'Leftovers' is unappetizing fare
There's a good chance you've seen the promos for this series. HBO has given The Leftovers an unprecedented promotional push. Maybe pay-cable's top dog wants as many people as possible to tune in to the premiere (Sunday at 10 p.m.) because it realizes a great number won't be coming back for Week 2.
Despite the silky quality of its production, The Leftovers is a pretty grim and suffocating proposition.
Based on Tom Perrotta's novel of the same name, it chronicles the unbearable tension in the picturesque town of Mapleton, three years after "The Great Departure," a day when 2 percent of humanity suddenly and inexplicably vanished.
The survivors are grappling poorly with the fallout, camped on the precipice of rage and hysteria. Cults have sprung up, most prominently the Guilty Remnant, a large chain-smoking faction who dress all in white. Working in pairs, they follow and silently observe designated residents of the town, like silent and reproachful witnesses.
Justin Theroux gives a gritty performance as Mapleton's anguished chief of police. In fact, the cast, which includes Ann Dowd, Michael Gaston, Margaret Qualley, Amanda Warren, Scott Glenn, Christopher Eccleston, and Carrie Coon, is uniformly excellent.
Yet despite their convincing portrayals, the oversight of Damon Lindelof (creator of Lost), and the masterful direction of Peter Berg, Mimi Leder, and others, The Leftovers is very difficult to connect with on an emotional level. It's intense and eerie, but almost repulsively uninvolving.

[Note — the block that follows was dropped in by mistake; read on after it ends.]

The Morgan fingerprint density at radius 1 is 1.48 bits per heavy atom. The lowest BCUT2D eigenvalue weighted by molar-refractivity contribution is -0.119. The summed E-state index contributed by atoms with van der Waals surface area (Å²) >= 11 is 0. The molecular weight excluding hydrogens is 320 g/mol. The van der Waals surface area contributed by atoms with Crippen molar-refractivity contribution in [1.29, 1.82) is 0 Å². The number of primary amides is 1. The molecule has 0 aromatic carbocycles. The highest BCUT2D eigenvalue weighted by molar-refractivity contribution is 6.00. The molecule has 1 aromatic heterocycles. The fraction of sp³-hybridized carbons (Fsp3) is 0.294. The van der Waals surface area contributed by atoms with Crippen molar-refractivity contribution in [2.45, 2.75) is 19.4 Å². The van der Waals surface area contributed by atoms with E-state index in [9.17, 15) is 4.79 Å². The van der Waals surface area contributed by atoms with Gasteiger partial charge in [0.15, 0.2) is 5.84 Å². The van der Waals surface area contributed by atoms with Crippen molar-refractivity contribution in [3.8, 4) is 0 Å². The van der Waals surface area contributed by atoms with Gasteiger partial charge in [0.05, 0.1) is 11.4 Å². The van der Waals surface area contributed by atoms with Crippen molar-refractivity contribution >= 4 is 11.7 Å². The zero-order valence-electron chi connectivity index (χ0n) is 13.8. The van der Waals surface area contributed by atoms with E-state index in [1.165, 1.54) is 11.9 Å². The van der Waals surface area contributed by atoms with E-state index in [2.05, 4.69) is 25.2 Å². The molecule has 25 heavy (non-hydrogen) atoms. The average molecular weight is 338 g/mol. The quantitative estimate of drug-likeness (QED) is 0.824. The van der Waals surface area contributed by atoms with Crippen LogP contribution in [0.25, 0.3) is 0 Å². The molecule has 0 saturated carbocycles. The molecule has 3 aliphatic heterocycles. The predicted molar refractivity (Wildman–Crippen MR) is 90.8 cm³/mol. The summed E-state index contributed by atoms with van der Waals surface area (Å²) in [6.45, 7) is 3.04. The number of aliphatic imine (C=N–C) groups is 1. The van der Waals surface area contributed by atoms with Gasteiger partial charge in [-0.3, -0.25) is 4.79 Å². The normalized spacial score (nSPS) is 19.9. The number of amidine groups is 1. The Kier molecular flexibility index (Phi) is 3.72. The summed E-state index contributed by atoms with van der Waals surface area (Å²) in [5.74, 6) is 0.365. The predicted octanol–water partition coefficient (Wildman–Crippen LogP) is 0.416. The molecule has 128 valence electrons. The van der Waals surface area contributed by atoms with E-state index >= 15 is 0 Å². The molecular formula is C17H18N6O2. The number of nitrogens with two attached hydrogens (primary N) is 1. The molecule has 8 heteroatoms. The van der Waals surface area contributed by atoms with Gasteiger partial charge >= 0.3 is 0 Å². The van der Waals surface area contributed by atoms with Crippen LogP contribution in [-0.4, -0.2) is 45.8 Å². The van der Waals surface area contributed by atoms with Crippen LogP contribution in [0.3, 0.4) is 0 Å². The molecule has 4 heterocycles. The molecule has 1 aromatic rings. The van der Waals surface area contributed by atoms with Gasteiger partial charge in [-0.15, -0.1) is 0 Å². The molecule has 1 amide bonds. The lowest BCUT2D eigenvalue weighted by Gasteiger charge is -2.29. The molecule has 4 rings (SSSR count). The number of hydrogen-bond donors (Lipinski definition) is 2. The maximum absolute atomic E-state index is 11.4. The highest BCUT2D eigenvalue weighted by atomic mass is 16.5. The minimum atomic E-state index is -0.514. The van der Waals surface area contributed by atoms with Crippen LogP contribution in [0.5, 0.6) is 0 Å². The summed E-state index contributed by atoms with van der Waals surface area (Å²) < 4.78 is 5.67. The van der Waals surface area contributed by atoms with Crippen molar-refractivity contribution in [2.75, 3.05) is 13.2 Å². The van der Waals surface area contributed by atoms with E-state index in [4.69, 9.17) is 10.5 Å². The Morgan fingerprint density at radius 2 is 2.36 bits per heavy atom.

There are flashes of morbid humor. The talking heads on TV focus on the celebrities who were taken, such as Bonnie Raitt and Gary Busey. They even locate trends, for instance that the cast of Perfect Strangers, the goofy sitcom starring Mark Linn-Baker and Bronson Pinchot, was disproportionately hit.
And there are arresting moments, as when the Guilty Remnant shows up en masse at the town's commemorative event, spooking the citizens, while James Blake's haunted "Retrograde" plays on the soundtrack.
But in the final analysis, The Leftovers is an insular and off-puttingly existential exercise, shot through with a lot of empty air and empty space.
Yes, after all this time, the hollow-eyed residents of Mapleton are not coping at all well with their grief, shock, bewilderment, anger, and (curiously) guilt. But waiting for the other boot to drop isn't a satisfying spectator sport.
The Leftovers doesn't make for a good TV dinner.
Premieres at 10 p.m. Sunday on HBO.